I am currently on maternity leave and due to return to work in June. I have applied to reduce my hours from full time to 25 hours a week. Another colleague in my office has also asked to reduce her hours and even though no decision had been made on her application when mine went in, she has had her hours accepted on a tempory 3 month trial yet I have been refused mine. They have said that the hours left from me reducing and those of the other colleague (which amounts to 20 hours) does not warrant the cost and effort of training up a new employee part time and that we do not have adequate space within our department for another worker- even though there is adequate space and another colleague who also only works part time only works mornings so could desk share. They also said that we wouldn't meet targets if I went part time and that work could not be rota fairly. Why weren't these reasons also said to my colleague? They also claim workload issues while I was on maternity leave, yet still let my colleague who does the same job as me reduce her hours. They said that applications to go part time are "first come first served" for which I feel I have been completely overlooked and discounted as I am not there so haven't been part of office discussions and did not know my colleague was also applying to reduce her hours .Please can you help in any way. I am finding this very upsetting and stressful and it is ruining the rest of my maternity leave. 

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Related tags: Flexible Working

Can an organisation go back on an informally agreed flexible working request?: ask the expert

Can an organisation go back on an informally agreed flexible working request?: ask the expert

I would like some advice for my husband. I have an 8-month-old daughter and returned back to work 4 days a week back in December. To avoid paying high childcare costs my husband had informally spoken to his manager about changing his working pattern (was working Mon-Fri, but wanted to change to work Thur-Sun) so that he could look after our daughter whilst I was at work. He 'informally' informed them of this back in October and it was agreed. He has been working this new pattern since December, but was called into a meeting last week as they said it could not continue! He explained the situation regarding caring for his child and the right to request flexible working and they have now asked him to fill in a formal request. Can they now change their mind as we hadn't put in a written request or received their agreement in writing back in October?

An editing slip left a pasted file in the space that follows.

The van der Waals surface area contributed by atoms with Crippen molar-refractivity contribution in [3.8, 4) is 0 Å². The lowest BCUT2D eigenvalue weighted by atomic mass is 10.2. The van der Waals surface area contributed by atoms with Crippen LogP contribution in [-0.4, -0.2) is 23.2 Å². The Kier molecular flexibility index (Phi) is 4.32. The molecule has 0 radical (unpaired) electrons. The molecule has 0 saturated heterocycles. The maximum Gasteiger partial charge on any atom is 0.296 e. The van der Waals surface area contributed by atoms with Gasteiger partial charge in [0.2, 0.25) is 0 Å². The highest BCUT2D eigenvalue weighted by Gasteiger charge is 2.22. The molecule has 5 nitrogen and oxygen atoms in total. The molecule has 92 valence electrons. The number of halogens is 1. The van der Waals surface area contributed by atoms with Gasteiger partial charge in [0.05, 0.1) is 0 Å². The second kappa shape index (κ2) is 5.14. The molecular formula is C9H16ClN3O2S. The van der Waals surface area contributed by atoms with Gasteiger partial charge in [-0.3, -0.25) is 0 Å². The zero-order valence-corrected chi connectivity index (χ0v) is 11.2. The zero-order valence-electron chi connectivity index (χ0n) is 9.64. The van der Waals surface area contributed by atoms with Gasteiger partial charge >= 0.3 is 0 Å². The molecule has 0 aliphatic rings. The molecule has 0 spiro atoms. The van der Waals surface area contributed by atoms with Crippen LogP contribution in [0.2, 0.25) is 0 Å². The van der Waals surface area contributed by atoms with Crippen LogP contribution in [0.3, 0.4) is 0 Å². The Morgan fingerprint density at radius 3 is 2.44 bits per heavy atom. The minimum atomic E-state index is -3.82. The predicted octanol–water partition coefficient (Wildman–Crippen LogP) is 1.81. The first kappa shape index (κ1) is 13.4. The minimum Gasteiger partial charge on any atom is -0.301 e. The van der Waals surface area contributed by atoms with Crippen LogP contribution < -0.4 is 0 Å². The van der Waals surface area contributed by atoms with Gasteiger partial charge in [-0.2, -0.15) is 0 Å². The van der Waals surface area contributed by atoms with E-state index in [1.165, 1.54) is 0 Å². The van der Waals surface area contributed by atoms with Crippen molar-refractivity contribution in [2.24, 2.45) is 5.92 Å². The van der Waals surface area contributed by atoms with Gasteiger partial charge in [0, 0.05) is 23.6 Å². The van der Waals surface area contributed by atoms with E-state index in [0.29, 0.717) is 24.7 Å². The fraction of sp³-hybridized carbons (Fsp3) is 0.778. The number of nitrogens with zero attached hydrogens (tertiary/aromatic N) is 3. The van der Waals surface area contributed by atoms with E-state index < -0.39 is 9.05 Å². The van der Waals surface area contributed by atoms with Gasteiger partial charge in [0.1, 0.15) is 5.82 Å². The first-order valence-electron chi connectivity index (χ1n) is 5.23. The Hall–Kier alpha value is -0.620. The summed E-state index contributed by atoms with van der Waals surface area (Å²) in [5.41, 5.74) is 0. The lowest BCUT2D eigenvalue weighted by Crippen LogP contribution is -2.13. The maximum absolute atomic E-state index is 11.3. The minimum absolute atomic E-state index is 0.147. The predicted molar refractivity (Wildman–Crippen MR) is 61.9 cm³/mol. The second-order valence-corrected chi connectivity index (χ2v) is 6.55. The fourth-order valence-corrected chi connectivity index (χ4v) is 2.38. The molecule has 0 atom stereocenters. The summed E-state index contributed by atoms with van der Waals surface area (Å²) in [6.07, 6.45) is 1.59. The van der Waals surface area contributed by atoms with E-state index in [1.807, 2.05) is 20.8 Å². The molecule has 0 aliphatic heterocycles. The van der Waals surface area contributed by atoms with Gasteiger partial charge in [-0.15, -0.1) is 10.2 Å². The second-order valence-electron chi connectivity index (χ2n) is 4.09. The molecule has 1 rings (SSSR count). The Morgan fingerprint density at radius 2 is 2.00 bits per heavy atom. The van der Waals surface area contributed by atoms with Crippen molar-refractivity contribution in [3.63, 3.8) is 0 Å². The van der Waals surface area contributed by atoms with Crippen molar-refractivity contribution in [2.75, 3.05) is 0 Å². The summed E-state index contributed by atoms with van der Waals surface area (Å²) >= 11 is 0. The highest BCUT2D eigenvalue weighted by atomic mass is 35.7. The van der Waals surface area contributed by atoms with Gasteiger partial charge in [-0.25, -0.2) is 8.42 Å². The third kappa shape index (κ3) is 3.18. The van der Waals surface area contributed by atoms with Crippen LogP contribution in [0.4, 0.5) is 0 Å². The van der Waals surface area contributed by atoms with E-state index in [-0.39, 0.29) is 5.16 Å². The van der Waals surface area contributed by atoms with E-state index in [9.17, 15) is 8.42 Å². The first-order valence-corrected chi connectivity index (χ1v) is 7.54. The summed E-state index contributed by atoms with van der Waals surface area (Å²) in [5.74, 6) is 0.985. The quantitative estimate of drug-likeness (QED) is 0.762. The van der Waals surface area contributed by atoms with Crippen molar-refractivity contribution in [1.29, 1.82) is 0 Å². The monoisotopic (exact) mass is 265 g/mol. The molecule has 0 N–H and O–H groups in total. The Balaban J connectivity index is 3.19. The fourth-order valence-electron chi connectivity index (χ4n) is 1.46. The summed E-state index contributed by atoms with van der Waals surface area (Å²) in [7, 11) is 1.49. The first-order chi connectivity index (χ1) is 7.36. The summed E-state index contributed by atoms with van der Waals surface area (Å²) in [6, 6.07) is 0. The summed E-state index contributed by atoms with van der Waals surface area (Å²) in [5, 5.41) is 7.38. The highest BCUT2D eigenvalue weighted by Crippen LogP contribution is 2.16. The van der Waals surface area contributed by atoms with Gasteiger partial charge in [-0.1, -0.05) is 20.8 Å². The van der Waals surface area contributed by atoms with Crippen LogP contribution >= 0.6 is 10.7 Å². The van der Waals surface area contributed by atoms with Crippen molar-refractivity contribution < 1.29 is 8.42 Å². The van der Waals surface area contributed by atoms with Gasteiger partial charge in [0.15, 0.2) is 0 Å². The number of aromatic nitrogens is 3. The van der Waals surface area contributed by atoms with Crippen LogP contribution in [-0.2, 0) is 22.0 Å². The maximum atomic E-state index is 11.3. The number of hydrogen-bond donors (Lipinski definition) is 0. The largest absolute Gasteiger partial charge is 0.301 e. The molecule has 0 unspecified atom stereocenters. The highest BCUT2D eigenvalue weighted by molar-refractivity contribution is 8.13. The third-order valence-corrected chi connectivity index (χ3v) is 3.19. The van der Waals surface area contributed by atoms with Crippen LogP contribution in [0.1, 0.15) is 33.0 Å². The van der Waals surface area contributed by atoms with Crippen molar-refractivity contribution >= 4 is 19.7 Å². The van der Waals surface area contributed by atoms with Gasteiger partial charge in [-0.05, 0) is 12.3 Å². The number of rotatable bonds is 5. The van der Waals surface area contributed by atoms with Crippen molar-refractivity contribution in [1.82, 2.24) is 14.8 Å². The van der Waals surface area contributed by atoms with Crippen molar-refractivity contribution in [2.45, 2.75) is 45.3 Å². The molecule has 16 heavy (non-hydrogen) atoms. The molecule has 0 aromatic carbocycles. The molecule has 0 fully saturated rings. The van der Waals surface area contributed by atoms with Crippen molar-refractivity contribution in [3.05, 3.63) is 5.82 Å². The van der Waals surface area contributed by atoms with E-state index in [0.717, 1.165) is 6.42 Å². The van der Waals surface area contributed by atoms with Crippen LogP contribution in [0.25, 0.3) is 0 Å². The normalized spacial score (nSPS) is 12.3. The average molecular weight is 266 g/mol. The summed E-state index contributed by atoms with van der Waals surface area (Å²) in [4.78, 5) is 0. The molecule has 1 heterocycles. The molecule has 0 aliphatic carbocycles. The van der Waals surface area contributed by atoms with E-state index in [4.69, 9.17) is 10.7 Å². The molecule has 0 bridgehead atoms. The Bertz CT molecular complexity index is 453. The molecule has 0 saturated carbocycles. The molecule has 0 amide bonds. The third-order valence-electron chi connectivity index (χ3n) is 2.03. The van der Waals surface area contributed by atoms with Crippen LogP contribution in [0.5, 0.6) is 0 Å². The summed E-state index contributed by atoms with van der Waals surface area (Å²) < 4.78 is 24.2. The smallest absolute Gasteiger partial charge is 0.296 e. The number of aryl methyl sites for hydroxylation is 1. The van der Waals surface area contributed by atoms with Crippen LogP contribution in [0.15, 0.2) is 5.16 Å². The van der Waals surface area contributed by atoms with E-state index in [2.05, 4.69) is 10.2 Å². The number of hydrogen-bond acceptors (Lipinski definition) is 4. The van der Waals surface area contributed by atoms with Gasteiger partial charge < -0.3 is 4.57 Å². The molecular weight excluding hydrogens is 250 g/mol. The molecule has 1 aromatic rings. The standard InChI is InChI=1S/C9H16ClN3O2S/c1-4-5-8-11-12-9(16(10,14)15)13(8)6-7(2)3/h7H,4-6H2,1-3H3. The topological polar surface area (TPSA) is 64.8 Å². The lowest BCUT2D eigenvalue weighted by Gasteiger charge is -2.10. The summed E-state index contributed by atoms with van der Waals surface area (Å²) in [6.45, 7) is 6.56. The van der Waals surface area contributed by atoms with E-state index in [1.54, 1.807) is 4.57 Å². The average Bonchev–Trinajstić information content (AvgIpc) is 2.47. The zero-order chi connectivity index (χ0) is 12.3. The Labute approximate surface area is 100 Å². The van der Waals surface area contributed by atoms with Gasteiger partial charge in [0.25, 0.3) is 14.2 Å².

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Refused part-time hours: ask the expert

Refused part-time hours: ask the expert

I am currently on maternity leave and have applied to reduce my hours from full time to 25 hours a week. Another colleague in my office who does the exact same job as me has also asked to reduce her hours and even though no decision had been made on her application when mine went in, she has had her hours accepted on a tempory 3 month trial yet I have been refused mine. They have said that  the hours left from me reducing and those of the other colleague (which amounts to 20 hours) does not warrant the cost and effort of training up a new employee part time and that we do not have adequate space within our department for another worker- even though  there is adequate space and another colleague who also only works part time only works mornings so could desk share. They also said that we wouldn't meet targets if I went part time and that work could not be rota'd fairly. Why weren't these reasons also said to my colleague? They went on to say that while I have been off on my maternity leave, my work has been covered by my team leader which has meant that some of her own work has not been done and this is another reason they are refusing my request. I feel this is unfair as firstly I am not even there as I am on maternity leave and secondly, how they have arranged to cover my maternity leave is nothing to do with me, and if they haven't managed to fulfil some work then why have they agreed to my other colleague's request to go part time? They said that applications to go part time are "first come first served". I made it clear before I went on maternity leave that I would be wanting to return on a part time basis as we cannot afford full-time childcare and my husband is away working all week so I am our daughter's sole carer through the week. I feel when my colleague made her application, I should have been contacted to discuss my situation. If I cannot return full time which I cannot and therefore have to leave if my appeal is lost then they would have to pay to train up a new recruit anyway so how would that reason about the cost of employing hold up on appeal? Furthermore if they did employ another part time member of staff to do the 20 hours then all the other reasons they have used to refuse my request would be solved. They have also stated that when doing training it is done on a full time basis (which I knew about) and so part timers take the extra hours worked flexibly - they have said that I could not do this as it would impact even more on other staff members and stop us meeting deadlines, but how is it ok for the other part timers to do this but then refuse me the same right?

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Related tags: Flexible Working